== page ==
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Judge Refuses to Cut $2.5-Million Bail in Fraud Case

TIMES STAFF WRITER

A Superior Court judge refused Friday to lower the $2.5-million bail for the suspected mastermind in the biggest fraud case in Ventura County history, saying he needs more guarantees that the defendant will not leave the country.

Judge Allan L. Steele’s refusal to lower Olen B. Phillips’ bail came despite testimony from a former employee of Phillips who said she trusts the defendant even though she lost $250,000 that she had invested with him. Phillips, 51, of Thousand Oaks and two other men are accused of bilking 21 people out of more than $3 million.

“I do not think he will leave,” testified Maxine Walbridge, who said she attends Phillips’ church and has known him for 20 years.

Asked by Deputy Dist. Atty. Rebecca J. Riley if she would put up money for Phillips’ bail, Walbridge said: “Yes, if I had it.”

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Another character witness, James McKinstry of Longmont, Colo., said he has known Phillips for 26 years and said “there is not the slightest doubt” that the defendant would show up for trial. Both McKinstry and Phillips are pilots for United Airlines.

A dozen other witnesses, including a fireman who said he lost money he had invested with Phillips, stood up in court in support of the defendant.

But Steele said he is unwilling to reduce Phillips’ bail without more concrete guarantees that Phillips will appear at trial.

“I have a gentleman here who has the ability to get on an airplane and fly anywhere in the world,” Steele said.

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The judge suggested that Phillips’ attorney, Louis Samonsky Jr., return Feb. 25 with a new bail-reduction motion. Steele said the motion should state whether United would allow Phillips to fly only in the United States, how much money and property pledges Phillips could raise for bail and what happened to properties once registered in Phillips’ name.

Phillips and two of his employees--Charles Francoeur, 33, of Agoura Hills, and Felix Laumann, 56, of Cambria--are named in an 81-count indictment charging them with conspiracy, grand theft and fraud.

Although the indictment deals with 21 victims, investigators said about 2,000 investors stand to lose as much as $30 million invested with Phillips’ company, the Phillips Financial Group of Agoura Hills.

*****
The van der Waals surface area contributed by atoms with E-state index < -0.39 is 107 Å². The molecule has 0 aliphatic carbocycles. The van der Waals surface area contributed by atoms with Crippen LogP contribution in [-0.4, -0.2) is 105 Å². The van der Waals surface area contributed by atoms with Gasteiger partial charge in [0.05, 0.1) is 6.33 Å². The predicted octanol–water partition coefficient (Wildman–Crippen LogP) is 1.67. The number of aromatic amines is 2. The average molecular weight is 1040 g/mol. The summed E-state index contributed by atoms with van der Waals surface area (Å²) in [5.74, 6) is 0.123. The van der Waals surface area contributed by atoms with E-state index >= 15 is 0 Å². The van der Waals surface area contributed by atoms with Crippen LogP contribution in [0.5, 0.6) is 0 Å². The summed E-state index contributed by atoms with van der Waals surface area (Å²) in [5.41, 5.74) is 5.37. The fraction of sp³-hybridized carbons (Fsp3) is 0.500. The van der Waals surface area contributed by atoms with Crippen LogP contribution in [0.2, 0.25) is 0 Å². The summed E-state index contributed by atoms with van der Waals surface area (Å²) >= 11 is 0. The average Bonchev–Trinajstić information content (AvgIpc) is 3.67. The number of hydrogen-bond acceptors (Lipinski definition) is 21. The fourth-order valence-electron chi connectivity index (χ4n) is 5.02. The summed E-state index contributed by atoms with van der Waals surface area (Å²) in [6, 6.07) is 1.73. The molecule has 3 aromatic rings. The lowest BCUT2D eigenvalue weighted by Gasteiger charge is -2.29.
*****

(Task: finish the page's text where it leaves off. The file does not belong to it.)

Investigators said the defendants sold limited partnerships in various properties and then encumbered the properties with numerous trust deeds that far exceeded the value of the properties.

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Earlier Friday, Steele lowered Laumann’s bail from $1 million to $50,000, as recommended by a probation officer. Laumann posted bail and was released about 2:30 p.m.

Citing prosecutor Riley’s acquiescence to the lower bail after insisting on $1 million six days earlier, Laumann’s attorney, George C. Eskin, accused the district attorney’s office of having “punitive, mean-spirited” purposes.

“If they had fixed a reasonable amount a week ago, we could have posted bail,” Eskin said.

He said Laumann had abdominal surgery a year ago and needs medicine and a special diet. While in jail, Eskin said, Laumann twice was not given his medicine “and has had to eat the same gruel as the other inmates.”

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In response, Riley said Eskin had refused to discuss bail with her earlier. Riley said she and Francoeur’s attorney, Michael D. Nasatir, had agreed on $150,000 bail for his client and Francoeur was released on bail Wednesday.

Francoeur and Laumann are due back in court Feb. 25 for arraignment. No date has been set for Phillips to respond to the charges against him.


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